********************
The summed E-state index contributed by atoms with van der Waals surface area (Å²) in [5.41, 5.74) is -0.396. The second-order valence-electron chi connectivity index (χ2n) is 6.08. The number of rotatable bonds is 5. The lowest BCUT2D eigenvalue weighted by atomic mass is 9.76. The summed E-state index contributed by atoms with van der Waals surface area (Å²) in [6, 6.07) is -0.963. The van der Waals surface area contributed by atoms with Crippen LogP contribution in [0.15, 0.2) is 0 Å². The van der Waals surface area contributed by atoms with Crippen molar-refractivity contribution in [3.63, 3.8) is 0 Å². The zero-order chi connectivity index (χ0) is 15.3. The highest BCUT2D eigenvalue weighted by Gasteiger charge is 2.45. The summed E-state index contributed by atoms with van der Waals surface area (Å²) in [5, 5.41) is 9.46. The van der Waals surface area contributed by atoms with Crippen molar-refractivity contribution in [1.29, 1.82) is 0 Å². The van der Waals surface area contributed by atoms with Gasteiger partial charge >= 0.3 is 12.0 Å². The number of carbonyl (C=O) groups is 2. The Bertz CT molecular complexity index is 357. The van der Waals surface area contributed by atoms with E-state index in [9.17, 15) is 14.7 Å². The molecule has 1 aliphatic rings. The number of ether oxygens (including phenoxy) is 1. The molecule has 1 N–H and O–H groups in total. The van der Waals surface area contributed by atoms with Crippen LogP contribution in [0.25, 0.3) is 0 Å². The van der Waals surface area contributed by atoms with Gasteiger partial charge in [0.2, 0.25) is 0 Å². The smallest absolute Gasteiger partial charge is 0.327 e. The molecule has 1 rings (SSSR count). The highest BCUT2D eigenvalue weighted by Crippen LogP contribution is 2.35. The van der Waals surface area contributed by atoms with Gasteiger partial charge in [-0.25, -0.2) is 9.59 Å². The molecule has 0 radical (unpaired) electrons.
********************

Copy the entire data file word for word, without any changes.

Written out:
The summed E-state index contributed by atoms with van der Waals surface area (Å²) in [5.41, 5.74) is -0.396. The second-order valence-electron chi connectivity index (χ2n) is 6.08. The number of rotatable bonds is 5. The lowest BCUT2D eigenvalue weighted by atomic mass is 9.76. The summed E-state index contributed by atoms with van der Waals surface area (Å²) in [6, 6.07) is -0.963. The van der Waals surface area contributed by atoms with Crippen LogP contribution in [0.15, 0.2) is 0 Å². The van der Waals surface area contributed by atoms with Crippen molar-refractivity contribution in [3.63, 3.8) is 0 Å². The zero-order chi connectivity index (χ0) is 15.3. The highest BCUT2D eigenvalue weighted by Gasteiger charge is 2.45. The summed E-state index contributed by atoms with van der Waals surface area (Å²) in [5, 5.41) is 9.46. The van der Waals surface area contributed by atoms with Crippen molar-refractivity contribution in [1.29, 1.82) is 0 Å². The van der Waals surface area contributed by atoms with Gasteiger partial charge >= 0.3 is 12.0 Å². The number of carbonyl (C=O) groups is 2. The Bertz CT molecular complexity index is 357. The van der Waals surface area contributed by atoms with E-state index in [9.17, 15) is 14.7 Å². The molecule has 1 aliphatic rings. The number of ether oxygens (including phenoxy) is 1. The molecule has 1 N–H and O–H groups in total. The van der Waals surface area contributed by atoms with Crippen LogP contribution in [0.25, 0.3) is 0 Å². The van der Waals surface area contributed by atoms with Gasteiger partial charge in [0.2, 0.25) is 0 Å². The smallest absolute Gasteiger partial charge is 0.327 e. The molecule has 1 rings (SSSR count). The highest BCUT2D eigenvalue weighted by Crippen LogP contribution is 2.35. The van der Waals surface area contributed by atoms with Gasteiger partial charge in [-0.25, -0.2) is 9.59 Å². The molecule has 0 radical (unpaired) electrons.